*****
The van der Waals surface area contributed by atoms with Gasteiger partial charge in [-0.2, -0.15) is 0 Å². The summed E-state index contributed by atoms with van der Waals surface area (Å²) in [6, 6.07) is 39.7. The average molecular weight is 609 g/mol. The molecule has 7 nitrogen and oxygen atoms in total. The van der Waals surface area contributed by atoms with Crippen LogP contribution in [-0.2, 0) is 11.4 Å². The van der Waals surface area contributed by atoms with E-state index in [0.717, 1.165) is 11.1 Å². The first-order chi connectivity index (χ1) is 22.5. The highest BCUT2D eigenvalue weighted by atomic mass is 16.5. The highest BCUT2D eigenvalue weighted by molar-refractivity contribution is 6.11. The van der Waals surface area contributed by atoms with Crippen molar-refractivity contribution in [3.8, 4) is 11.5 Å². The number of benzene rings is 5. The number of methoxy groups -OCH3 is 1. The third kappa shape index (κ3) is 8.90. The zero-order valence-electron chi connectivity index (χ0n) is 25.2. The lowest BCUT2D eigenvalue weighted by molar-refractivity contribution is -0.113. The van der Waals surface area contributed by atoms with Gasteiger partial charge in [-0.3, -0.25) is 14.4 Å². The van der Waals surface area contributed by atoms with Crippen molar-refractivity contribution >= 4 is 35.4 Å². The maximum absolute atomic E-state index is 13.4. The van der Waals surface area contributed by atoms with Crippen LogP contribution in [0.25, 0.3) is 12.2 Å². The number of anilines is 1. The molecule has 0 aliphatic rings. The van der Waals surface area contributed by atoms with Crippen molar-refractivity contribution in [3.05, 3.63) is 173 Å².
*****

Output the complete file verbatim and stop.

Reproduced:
The van der Waals surface area contributed by atoms with Gasteiger partial charge in [-0.2, -0.15) is 0 Å². The summed E-state index contributed by atoms with van der Waals surface area (Å²) in [6, 6.07) is 39.7. The average molecular weight is 609 g/mol. The molecule has 7 nitrogen and oxygen atoms in total. The van der Waals surface area contributed by atoms with Crippen LogP contribution in [-0.2, 0) is 11.4 Å². The van der Waals surface area contributed by atoms with E-state index in [0.717, 1.165) is 11.1 Å². The first-order chi connectivity index (χ1) is 22.5. The highest BCUT2D eigenvalue weighted by atomic mass is 16.5. The highest BCUT2D eigenvalue weighted by molar-refractivity contribution is 6.11. The van der Waals surface area contributed by atoms with Crippen molar-refractivity contribution in [3.8, 4) is 11.5 Å². The number of benzene rings is 5. The number of methoxy groups -OCH3 is 1. The third kappa shape index (κ3) is 8.90. The zero-order valence-electron chi connectivity index (χ0n) is 25.2. The lowest BCUT2D eigenvalue weighted by molar-refractivity contribution is -0.113. The van der Waals surface area contributed by atoms with Gasteiger partial charge in [-0.3, -0.25) is 14.4 Å². The van der Waals surface area contributed by atoms with Crippen molar-refractivity contribution >= 4 is 35.4 Å². The maximum absolute atomic E-state index is 13.4. The van der Waals surface area contributed by atoms with Crippen LogP contribution in [0.25, 0.3) is 12.2 Å². The number of anilines is 1. The molecule has 0 aliphatic rings. The van der Waals surface area contributed by atoms with Crippen molar-refractivity contribution in [3.05, 3.63) is 173 Å².